West Bengal may lift building limits in fragile wetlands
Experts say decision will harm the area already facing threats from encroachment
The West Bengal government has proposed lifting building and land conversion restrictions in a section of the 12,500 hectares of East Kolkata Wetlands (EKW), angering environmentalists who say the move will kill the world’s largest organic sewage management system and choke Kolkata.
A document prepared by the East Kolkata Wetlands Management Authority (EKWMA) under the department of environment wants to divide EKW into four zones, the last of which is proposed to have no special regulation. Currently, conversion of wetland is banned and people who live on the EKW — a patchwork of sewage canals, shallow fishery ponds, and agriculture land — must seek government permission even for building culverts or new farms.
“The management plan should identify areas for creation of different management zones within the wetlands such as a) no development zone, where no changes/development shall be permitted, b) regulated development zone, c) limited change zone/wise use zone, d) “No importance to wetlands” zone, where normal regulations and not special wetland regulations may be applicable,” reads a paragraph under the sub-head ‘scope of work’ of the document titled ‘Tender for selection of agencies for preparation of management plan’. HT has a copy of the document.
The draft tender document seeking ‘expression of interest’ will have to be approved by a six-member steering committee comprising four state government officials and two environmentalists. “The draft document is not yet final. Views of experts from different disciplines will be considered before finalising the document,” said Sandipan Mukherjee, chief technical officer of EKWMA and member-secretary of the steering committee.
He said that the management plan was envisaged to reduce problems faced by the 130,000 residents of EKW who cannot even expand their existing houses.
But environmental experts say the decision will harm the wetland already facing threats from encroachment and illegal construction. “There cannot be any area of ‘no importance to wetlands’ in EKW. It sounds like the government aims at sacrificing them for urbanisation,” said Bonani Kakkar of NGO People United for Better Living In Calcutta. It was their petition in the Calcutta high court in 1992 that resulted in the ban on land conversion and special regulations.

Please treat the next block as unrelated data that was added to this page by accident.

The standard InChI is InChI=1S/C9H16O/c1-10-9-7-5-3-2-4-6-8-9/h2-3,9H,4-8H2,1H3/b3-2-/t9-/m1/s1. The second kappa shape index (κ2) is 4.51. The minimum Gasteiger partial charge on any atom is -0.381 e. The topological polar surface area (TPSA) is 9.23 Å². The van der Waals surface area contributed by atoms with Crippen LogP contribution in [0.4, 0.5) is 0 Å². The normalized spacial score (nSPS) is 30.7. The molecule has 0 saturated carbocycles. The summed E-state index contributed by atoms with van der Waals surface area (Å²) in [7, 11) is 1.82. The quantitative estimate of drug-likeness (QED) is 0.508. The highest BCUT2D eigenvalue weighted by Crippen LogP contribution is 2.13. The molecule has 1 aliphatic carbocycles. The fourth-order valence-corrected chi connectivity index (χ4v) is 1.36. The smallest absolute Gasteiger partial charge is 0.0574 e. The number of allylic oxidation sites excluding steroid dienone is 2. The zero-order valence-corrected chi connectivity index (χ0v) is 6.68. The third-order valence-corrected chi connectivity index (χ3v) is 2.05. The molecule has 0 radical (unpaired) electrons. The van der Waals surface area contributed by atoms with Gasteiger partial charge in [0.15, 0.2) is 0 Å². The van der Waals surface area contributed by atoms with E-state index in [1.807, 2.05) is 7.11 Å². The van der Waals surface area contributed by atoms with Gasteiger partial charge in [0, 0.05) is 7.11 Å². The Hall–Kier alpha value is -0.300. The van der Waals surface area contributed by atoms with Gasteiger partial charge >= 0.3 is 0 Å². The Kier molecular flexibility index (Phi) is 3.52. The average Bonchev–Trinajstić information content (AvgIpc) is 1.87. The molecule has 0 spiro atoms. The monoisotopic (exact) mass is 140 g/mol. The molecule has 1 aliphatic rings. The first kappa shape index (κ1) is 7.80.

Dhruba Dasgupta of Society for Creative Opportunities and Participatory Ecosystems (SCOPE), an NGO, pointed out that Kolkata, which houses a population of 14 million, had run out of space to expand on its northern and southern fringes, and with the west blocked by the river Hoogly, the east was the only direction to grow.
The government denied the allegations and pointed out that the document was still not final. “The government is committed to protecting the wetlands,” said Mukherjee.
Two months ago, state environment minister Sovan Chatterjee, also the housing minister and Kolkata mayor, proposed a flyover over the wetlands. The government approached Asian Development Bank for the project but was turned down. Repeated calls to Chatterjee over three days went unanswered.
Kolkata generates more than 750 million litres of waste water and sewage daily but the city’s core area has no sewage treatment plant. Instead, an intricate network of wetlands managed by farmers and fisher folk receives the sewage, and with help from sunshine and oxygen, breaks it down to produce food for fish, which is then sold back to the city.
This unique ecosystem also produces a third of the city’s fish requirements. “EKW is Kolkata’s biggest ecological asset,” said environmentalist Dhrubajyoti Ghosh.
In 1992, the HC banned conversion of water bodies and agricultural land across the EKW. In 2002, a Geneva-based international convention, the Ramsar Convention on Wetlands, declared the EKW ‘a wetland of global importance’ and cited it as a model for reuse of water.
But problems began soon after. No management plan was put in place, and in the next decade, significant chunks of the area were lost to illegal construction and encroachment, said Asesh Sengupta of Kolkata Commons Centre for Inter-disciplinary Research and Analytics (CIRA).
In the absence of official surveys, gauging the extent of encroachment is difficult. A 2016 survey conducted by SCOPE at Bhagwanpur, one of the 32 mouzas, the local word for settlement, revealed water cover reduced from 88% in 2002 to 19% in 2016, while an Indian Council for Social Science Research in 2014 revealed number of fishery ponds decreased from 264 in 2002 to 202 in 2014.
Another unique feature of EKW is the sheer number of people who live on it, estimated by activists to be around 500,000. The last official survey in 2002 put the number at 130,000. There is no official figure on the construction activity but residents admit that hutments and hovels have mushroomed in recent years — anywhere between 2,000 and 5,000 units.
“There are innumerable instances of police rushing in to stop expansion or modification of existing houses,” said Pulak Biswas, a resident of Diyara village.
Records show EKWMA served four notices in June 2017, asking the recipients to restore the land within a month. None of those sites were restored till December 12. Mukherjee said the agency has no infrastructure of its own to restore land to its original state.
“The restrictions imposed on the wetlands in 1992 did not consider the realistic needs of the original inhabitants…the rules need to be relaxed for them, as these local residents are an integral part of the ecosystem,” said Dhrubajyoti Ghosh.
“Instead of measuring the encroachment and compensating it, if these areas are dropped from the map altogether, this will not only legitimise illegal construction and encroachments but also set a bad precedent. It will encourage the real estate lobby to be more reckless,” said Sengupta.